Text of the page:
What Does it Mean to be a Jew? Part 2

Cub Scouts ca 1943: Me standing 2nd from left. Jim Henrikson, kneeling left. Ralph Kehle kneeling right.
Cub Scouts ca 1943: Me standing 2nd from left. Jim Henrikson, kneeling left. Ralph Kehle kneeling right.

Here’s a quick recap of Part 1 and where we left off:

What we’ve been dealing with is the the result of a series of questions that my “What’s the Story” guru, STACIE CHAIKEN, suggested I explore as a way of finding a way of creating a story arc for my embryonic film project, which later became “FOR THE LIFE OF ME”.

Her last question in Part 1 was: Did I ever get any clues that our family was Jewish?

But you’ll have to go back to Part 1 to find out, in case you missed it.

Stacie’s next question was:

“Did I ever sense the Jewish part of my family?”

The answer was emphatically, No! I had no frame of reference. Growing up I had no idea of what Judaism was. I’d never been in a Synagogue, or attended a Bar Mitzvah; nor had I any sense of Jewish traditions, its philosophy, or what being Jewish meant.

While I always had some Jewish friends throughout school, it’s ironic looking back now because many more of my friends and acquaintances turned out to be Jewish than I ever realized at the time.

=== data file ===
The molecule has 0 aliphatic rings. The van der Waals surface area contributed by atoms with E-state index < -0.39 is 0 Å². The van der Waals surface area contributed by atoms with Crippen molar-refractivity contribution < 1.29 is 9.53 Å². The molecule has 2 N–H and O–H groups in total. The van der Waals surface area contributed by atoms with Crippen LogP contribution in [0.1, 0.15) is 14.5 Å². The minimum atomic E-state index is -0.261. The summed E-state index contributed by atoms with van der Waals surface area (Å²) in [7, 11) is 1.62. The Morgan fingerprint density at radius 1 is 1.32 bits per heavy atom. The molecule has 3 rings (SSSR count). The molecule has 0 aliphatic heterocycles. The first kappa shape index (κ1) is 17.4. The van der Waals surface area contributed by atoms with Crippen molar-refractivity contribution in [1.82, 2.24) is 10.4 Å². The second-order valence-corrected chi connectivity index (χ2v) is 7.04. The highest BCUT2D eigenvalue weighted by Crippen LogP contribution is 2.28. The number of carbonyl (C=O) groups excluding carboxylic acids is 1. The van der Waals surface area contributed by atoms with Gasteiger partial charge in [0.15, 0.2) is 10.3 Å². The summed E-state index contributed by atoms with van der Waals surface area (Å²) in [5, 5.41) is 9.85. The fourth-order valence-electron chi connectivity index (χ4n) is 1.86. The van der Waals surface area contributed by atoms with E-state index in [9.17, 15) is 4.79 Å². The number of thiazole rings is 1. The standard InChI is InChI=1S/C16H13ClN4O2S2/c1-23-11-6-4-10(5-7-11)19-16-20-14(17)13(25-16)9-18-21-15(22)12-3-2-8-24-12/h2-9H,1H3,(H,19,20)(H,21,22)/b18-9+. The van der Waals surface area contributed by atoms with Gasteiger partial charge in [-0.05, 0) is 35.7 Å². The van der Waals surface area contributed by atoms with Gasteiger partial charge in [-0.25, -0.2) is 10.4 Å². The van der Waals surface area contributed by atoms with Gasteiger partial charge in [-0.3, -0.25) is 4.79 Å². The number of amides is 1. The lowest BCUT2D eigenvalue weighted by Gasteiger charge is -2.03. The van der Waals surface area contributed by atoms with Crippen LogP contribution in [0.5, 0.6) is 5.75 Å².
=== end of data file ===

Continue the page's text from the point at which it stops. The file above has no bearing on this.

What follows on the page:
I remember, as a small child, when I met German friends of my parents. Most were nice and many felt it necessary to pinch my cheek. But a few I found coarse with barely intelligible accents. I remember one or two who sprayed spittle on me when they spoke, and more often than not, smelled like cigars. But all of them were always referred to as Germans, Austrians, or Refugees.

Me, Mom and Cecili Balin.
Me, Mom and Cecili Balin, daughter of Jewish refugee friends of my parents.

Consequently the word “Jew”, or “Jewish” was never a part of my lexicon and held little significance for me. It was only when I entered college that I began to encounter serious anti-Semitism. That’s when “Jew” or “Jewish” became “loaded “ or emotional words for me, often causing the hair on my neck to tingle when I heard them. 

Could that have been a subconscious awareness that I was living a lie? Something I’ve often pondered since my discovery.

As a child, the only German friends of my parents, with whom I felt comfortable, were the Natzlers*, Dr. Adolph, his wife Hedwig, and their daughter, Marlese. But this was comfort born out of familiarity, because our two families got together practically every weekend, either at their house or ours.